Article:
According to LV=’s annual HIPpies “home is pension” report, which looks at retirees using their property to pay for retirement, Brits in their sixties own a collective £993 billion out of a total £4.01 trillion in property wealth.
The report found that the value of the average property owned by sixty-somethings is £272,000. Three quarters (75 per cent) of people within this age group are mortgage free, and one in 12 (8 per cent) own a second home.
Retirement specialist LV= says the rise in people using property to fund their retirement is likely to have been driven by increasing house values over a long period, combined with the low interest rates available on savings that has reduced retirement income.
Just one in sixteen (6 per cent) homeowners over 50 stated that the value of their home has decreased in recent years, it is perhaps no surprise that half (52 per cent) of those in their sixties and nearly two thirds (63 per cent) of those in their late fifties are considering accessing money from their property to help fund their retirement.
For some near retirees unlocking the capital in their home is driven by a need to cover day-to-day essential costs in retirement. LV= found that 19 per cent of homeowners in their late fifties plan to use the equity in their main residence because they have not saved enough into their pension.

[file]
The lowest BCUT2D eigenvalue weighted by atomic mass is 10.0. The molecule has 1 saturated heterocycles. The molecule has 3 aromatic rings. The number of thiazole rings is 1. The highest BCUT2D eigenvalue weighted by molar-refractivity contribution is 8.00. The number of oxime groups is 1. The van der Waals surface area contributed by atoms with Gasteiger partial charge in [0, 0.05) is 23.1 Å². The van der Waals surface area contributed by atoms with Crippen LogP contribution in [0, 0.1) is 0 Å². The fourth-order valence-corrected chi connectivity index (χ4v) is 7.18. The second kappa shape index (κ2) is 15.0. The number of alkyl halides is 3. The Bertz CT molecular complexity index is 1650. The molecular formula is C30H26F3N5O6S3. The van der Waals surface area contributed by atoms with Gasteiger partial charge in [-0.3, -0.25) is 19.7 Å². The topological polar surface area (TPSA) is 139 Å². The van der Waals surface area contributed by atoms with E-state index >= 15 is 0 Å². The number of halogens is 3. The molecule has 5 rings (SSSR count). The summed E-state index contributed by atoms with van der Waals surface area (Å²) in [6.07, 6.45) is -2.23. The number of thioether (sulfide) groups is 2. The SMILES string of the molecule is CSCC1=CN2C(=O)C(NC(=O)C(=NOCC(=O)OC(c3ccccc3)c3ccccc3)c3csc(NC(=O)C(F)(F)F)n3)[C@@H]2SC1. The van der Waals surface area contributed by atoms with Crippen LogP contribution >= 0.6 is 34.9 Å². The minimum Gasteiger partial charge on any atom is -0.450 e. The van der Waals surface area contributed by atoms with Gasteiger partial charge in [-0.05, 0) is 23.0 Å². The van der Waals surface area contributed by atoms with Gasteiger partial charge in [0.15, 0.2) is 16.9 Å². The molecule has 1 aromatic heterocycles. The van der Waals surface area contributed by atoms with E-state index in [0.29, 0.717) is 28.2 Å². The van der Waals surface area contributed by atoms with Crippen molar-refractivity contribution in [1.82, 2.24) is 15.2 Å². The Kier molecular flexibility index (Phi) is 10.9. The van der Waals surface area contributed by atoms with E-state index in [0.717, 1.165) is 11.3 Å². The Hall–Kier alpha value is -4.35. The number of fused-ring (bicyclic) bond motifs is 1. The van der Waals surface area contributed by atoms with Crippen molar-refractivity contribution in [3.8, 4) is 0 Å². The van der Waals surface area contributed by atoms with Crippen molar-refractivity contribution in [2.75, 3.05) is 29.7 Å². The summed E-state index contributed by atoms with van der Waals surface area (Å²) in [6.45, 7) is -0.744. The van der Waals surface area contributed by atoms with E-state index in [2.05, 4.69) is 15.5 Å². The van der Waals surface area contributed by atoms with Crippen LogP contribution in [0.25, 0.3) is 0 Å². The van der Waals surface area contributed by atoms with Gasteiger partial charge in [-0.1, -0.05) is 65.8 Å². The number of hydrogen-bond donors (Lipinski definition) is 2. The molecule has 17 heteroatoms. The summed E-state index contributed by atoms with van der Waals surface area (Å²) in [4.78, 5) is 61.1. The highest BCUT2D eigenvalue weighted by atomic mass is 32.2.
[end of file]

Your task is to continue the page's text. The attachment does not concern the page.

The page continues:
In the past 12 months, 114,000 of those aged 55 and over have taken out equity release, while 76,000 have freed up cash in their property by downsizing.
As well as allowing retirees to pay for once in a lifetime holidays and luxury purchases, some access the capital locked up in their home to pay off their mortgage and existing debts.
Of those who have released equity from their home, 38 per cent said that the cash will be used to supplement their retirement income and 4 per cent will use the money to cover their own care costs.
Industry figures show that demand for equity release has risen by 35 per cent this year and the pensions changes set to be introduced next year are likely to increase the number of people who become ‘HIPpies’ when they stop working.
From next April, retirees can choose to take their pension savings as a lump sum, but as the average pension pot is less than £30,000 this money is unlikely to go far. According to ABI data, the average (mean) annuity in 2013 was bought with a pension fund of around £35,600; but the median was around £20,000.
Richard Rowney, managing director of Life & Pensions at LV=, said: “Small pension pots, a lack of retirement savings, and the continuous rise in house prices are undoubtedly factors that have led to a rise in the number of people using their home to boost their retirement income.”